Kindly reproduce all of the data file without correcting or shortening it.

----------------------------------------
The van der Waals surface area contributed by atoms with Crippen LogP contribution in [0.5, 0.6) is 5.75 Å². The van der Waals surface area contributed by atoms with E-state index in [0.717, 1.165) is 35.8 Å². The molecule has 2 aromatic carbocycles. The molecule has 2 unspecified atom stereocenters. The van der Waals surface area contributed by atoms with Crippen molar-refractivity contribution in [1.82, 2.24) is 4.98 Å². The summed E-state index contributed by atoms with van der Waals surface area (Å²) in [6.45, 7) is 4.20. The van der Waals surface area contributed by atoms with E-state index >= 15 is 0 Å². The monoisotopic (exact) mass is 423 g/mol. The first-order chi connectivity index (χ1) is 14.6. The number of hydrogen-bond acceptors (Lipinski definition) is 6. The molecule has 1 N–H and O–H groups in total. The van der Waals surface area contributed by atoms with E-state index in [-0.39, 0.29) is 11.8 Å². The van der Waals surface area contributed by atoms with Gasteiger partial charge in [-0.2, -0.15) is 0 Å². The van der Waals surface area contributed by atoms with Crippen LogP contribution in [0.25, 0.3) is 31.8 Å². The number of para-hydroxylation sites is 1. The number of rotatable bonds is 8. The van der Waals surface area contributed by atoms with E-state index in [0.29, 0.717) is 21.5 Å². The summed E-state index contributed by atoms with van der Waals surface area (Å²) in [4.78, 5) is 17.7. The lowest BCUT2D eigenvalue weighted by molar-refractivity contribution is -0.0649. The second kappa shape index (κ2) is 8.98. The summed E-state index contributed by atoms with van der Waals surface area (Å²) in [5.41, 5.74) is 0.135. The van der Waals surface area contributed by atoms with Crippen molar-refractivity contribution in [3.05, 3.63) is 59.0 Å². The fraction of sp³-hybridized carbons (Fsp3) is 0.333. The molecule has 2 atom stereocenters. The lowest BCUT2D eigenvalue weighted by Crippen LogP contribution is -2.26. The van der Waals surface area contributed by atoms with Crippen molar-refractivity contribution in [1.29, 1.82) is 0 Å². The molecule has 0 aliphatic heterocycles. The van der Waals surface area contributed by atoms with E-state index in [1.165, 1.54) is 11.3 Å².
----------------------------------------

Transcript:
The van der Waals surface area contributed by atoms with Crippen LogP contribution in [0.5, 0.6) is 5.75 Å². The van der Waals surface area contributed by atoms with E-state index in [0.717, 1.165) is 35.8 Å². The molecule has 2 aromatic carbocycles. The molecule has 2 unspecified atom stereocenters. The van der Waals surface area contributed by atoms with Crippen molar-refractivity contribution in [1.82, 2.24) is 4.98 Å². The summed E-state index contributed by atoms with van der Waals surface area (Å²) in [6.45, 7) is 4.20. The van der Waals surface area contributed by atoms with E-state index >= 15 is 0 Å². The monoisotopic (exact) mass is 423 g/mol. The first-order chi connectivity index (χ1) is 14.6. The number of hydrogen-bond acceptors (Lipinski definition) is 6. The molecule has 1 N–H and O–H groups in total. The van der Waals surface area contributed by atoms with E-state index in [-0.39, 0.29) is 11.8 Å². The van der Waals surface area contributed by atoms with Gasteiger partial charge in [-0.2, -0.15) is 0 Å². The van der Waals surface area contributed by atoms with Crippen LogP contribution in [0.25, 0.3) is 31.8 Å². The number of para-hydroxylation sites is 1. The number of rotatable bonds is 8. The van der Waals surface area contributed by atoms with E-state index in [0.29, 0.717) is 21.5 Å². The summed E-state index contributed by atoms with van der Waals surface area (Å²) in [4.78, 5) is 17.7. The lowest BCUT2D eigenvalue weighted by molar-refractivity contribution is -0.0649. The second kappa shape index (κ2) is 8.98. The summed E-state index contributed by atoms with van der Waals surface area (Å²) in [5.41, 5.74) is 0.135. The van der Waals surface area contributed by atoms with Crippen molar-refractivity contribution in [3.05, 3.63) is 59.0 Å². The fraction of sp³-hybridized carbons (Fsp3) is 0.333. The molecule has 2 atom stereocenters. The lowest BCUT2D eigenvalue weighted by Crippen LogP contribution is -2.26. The van der Waals surface area contributed by atoms with Crippen molar-refractivity contribution in [1.29, 1.82) is 0 Å². The molecule has 0 aliphatic heterocycles. The van der Waals surface area contributed by atoms with E-state index in [1.165, 1.54) is 11.3 Å².